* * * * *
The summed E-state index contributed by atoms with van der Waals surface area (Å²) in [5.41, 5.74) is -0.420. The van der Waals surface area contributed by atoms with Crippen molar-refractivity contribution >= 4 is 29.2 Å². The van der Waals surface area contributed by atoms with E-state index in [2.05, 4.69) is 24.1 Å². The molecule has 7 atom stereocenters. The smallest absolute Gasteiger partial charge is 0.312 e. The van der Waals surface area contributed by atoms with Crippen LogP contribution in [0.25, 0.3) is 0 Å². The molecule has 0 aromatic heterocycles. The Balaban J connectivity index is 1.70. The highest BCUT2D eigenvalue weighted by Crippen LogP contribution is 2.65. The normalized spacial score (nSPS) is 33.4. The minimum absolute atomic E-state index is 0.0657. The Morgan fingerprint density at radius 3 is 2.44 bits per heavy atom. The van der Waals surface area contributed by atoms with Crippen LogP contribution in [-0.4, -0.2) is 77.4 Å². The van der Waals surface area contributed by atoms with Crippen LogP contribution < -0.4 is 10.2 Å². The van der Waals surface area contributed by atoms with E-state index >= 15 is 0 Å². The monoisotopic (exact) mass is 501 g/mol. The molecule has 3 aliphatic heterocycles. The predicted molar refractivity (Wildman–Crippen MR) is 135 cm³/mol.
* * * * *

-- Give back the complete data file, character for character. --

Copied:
The summed E-state index contributed by atoms with van der Waals surface area (Å²) in [5.41, 5.74) is -0.420. The van der Waals surface area contributed by atoms with Crippen molar-refractivity contribution >= 4 is 29.2 Å². The van der Waals surface area contributed by atoms with E-state index in [2.05, 4.69) is 24.1 Å². The molecule has 7 atom stereocenters. The smallest absolute Gasteiger partial charge is 0.312 e. The van der Waals surface area contributed by atoms with Crippen LogP contribution in [0.25, 0.3) is 0 Å². The molecule has 0 aromatic heterocycles. The Balaban J connectivity index is 1.70. The highest BCUT2D eigenvalue weighted by Crippen LogP contribution is 2.65. The normalized spacial score (nSPS) is 33.4. The minimum absolute atomic E-state index is 0.0657. The Morgan fingerprint density at radius 3 is 2.44 bits per heavy atom. The van der Waals surface area contributed by atoms with Crippen LogP contribution in [-0.4, -0.2) is 77.4 Å². The van der Waals surface area contributed by atoms with Crippen LogP contribution < -0.4 is 10.2 Å². The van der Waals surface area contributed by atoms with E-state index >= 15 is 0 Å². The monoisotopic (exact) mass is 501 g/mol. The molecule has 3 aliphatic heterocycles. The predicted molar refractivity (Wildman–Crippen MR) is 135 cm³/mol.